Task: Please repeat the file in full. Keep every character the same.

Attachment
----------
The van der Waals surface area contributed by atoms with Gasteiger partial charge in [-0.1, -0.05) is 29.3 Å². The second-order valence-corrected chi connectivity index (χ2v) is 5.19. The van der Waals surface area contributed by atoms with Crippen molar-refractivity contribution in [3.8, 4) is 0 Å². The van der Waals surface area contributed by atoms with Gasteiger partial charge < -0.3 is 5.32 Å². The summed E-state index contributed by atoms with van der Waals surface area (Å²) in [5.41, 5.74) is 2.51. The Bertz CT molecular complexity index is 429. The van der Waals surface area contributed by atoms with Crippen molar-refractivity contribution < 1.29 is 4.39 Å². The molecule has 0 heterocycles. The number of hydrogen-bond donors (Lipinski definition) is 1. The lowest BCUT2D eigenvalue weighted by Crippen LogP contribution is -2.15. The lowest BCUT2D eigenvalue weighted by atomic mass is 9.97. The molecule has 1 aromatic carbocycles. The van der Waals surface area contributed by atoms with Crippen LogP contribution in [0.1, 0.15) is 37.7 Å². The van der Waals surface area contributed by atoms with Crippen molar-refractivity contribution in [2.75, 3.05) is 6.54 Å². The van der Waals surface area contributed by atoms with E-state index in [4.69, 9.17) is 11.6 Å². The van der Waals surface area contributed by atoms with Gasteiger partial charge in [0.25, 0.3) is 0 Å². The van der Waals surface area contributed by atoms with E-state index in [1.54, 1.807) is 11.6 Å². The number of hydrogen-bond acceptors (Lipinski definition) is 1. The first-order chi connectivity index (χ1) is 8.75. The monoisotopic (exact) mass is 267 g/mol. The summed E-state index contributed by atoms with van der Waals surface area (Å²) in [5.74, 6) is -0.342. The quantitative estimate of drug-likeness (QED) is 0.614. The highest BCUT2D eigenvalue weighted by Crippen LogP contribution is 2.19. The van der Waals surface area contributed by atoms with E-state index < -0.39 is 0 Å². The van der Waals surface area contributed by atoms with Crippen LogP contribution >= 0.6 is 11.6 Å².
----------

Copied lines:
The van der Waals surface area contributed by atoms with Gasteiger partial charge in [-0.1, -0.05) is 29.3 Å². The second-order valence-corrected chi connectivity index (χ2v) is 5.19. The van der Waals surface area contributed by atoms with Crippen molar-refractivity contribution in [3.8, 4) is 0 Å². The van der Waals surface area contributed by atoms with Gasteiger partial charge < -0.3 is 5.32 Å². The summed E-state index contributed by atoms with van der Waals surface area (Å²) in [5.41, 5.74) is 2.51. The Bertz CT molecular complexity index is 429. The van der Waals surface area contributed by atoms with Crippen molar-refractivity contribution < 1.29 is 4.39 Å². The molecule has 0 heterocycles. The number of hydrogen-bond donors (Lipinski definition) is 1. The lowest BCUT2D eigenvalue weighted by Crippen LogP contribution is -2.15. The lowest BCUT2D eigenvalue weighted by atomic mass is 9.97. The molecule has 1 aromatic carbocycles. The van der Waals surface area contributed by atoms with Crippen LogP contribution in [0.1, 0.15) is 37.7 Å². The van der Waals surface area contributed by atoms with Crippen molar-refractivity contribution in [2.75, 3.05) is 6.54 Å². The van der Waals surface area contributed by atoms with E-state index in [4.69, 9.17) is 11.6 Å². The van der Waals surface area contributed by atoms with Gasteiger partial charge in [0.25, 0.3) is 0 Å². The van der Waals surface area contributed by atoms with E-state index in [1.54, 1.807) is 11.6 Å². The number of hydrogen-bond acceptors (Lipinski definition) is 1. The first-order chi connectivity index (χ1) is 8.75. The monoisotopic (exact) mass is 267 g/mol. The summed E-state index contributed by atoms with van der Waals surface area (Å²) in [5.74, 6) is -0.342. The quantitative estimate of drug-likeness (QED) is 0.614. The highest BCUT2D eigenvalue weighted by Crippen LogP contribution is 2.19. The van der Waals surface area contributed by atoms with E-state index < -0.39 is 0 Å². The van der Waals surface area contributed by atoms with Crippen LogP contribution >= 0.6 is 11.6 Å².